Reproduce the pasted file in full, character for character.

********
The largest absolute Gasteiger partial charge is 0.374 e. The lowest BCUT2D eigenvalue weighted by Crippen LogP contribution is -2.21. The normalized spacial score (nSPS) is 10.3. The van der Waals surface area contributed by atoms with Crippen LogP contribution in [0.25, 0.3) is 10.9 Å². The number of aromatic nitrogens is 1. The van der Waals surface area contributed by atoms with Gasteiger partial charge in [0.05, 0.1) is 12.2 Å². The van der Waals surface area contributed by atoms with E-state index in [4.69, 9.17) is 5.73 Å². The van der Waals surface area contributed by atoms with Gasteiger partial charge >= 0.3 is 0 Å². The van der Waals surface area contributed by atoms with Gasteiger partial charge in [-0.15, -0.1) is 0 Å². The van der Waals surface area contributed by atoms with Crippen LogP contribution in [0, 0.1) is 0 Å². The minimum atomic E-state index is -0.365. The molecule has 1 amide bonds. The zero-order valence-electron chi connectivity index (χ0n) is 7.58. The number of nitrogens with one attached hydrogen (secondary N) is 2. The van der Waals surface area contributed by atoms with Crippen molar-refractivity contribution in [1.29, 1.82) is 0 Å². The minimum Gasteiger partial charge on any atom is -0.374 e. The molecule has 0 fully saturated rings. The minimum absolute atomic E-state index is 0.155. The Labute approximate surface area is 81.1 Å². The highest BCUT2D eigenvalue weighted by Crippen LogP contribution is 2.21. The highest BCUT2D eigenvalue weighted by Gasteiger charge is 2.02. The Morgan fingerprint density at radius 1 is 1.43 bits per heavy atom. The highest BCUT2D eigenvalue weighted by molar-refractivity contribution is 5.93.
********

The largest absolute Gasteiger partial charge is 0.374 e. The lowest BCUT2D eigenvalue weighted by Crippen LogP contribution is -2.21. The normalized spacial score (nSPS) is 10.3. The van der Waals surface area contributed by atoms with Crippen LogP contribution in [0.25, 0.3) is 10.9 Å². The number of aromatic nitrogens is 1. The van der Waals surface area contributed by atoms with Gasteiger partial charge in [0.05, 0.1) is 12.2 Å². The van der Waals surface area contributed by atoms with E-state index in [4.69, 9.17) is 5.73 Å². The van der Waals surface area contributed by atoms with Gasteiger partial charge >= 0.3 is 0 Å². The van der Waals surface area contributed by atoms with Gasteiger partial charge in [-0.15, -0.1) is 0 Å². The van der Waals surface area contributed by atoms with Crippen LogP contribution in [0, 0.1) is 0 Å². The minimum atomic E-state index is -0.365. The molecule has 1 amide bonds. The zero-order valence-electron chi connectivity index (χ0n) is 7.58. The number of nitrogens with one attached hydrogen (secondary N) is 2. The van der Waals surface area contributed by atoms with Crippen molar-refractivity contribution in [1.29, 1.82) is 0 Å². The minimum Gasteiger partial charge on any atom is -0.374 e. The molecule has 0 fully saturated rings. The minimum absolute atomic E-state index is 0.155. The Labute approximate surface area is 81.1 Å². The highest BCUT2D eigenvalue weighted by Crippen LogP contribution is 2.21. The highest BCUT2D eigenvalue weighted by Gasteiger charge is 2.02. The Morgan fingerprint density at radius 1 is 1.43 bits per heavy atom. The highest BCUT2D eigenvalue weighted by molar-refractivity contribution is 5.93.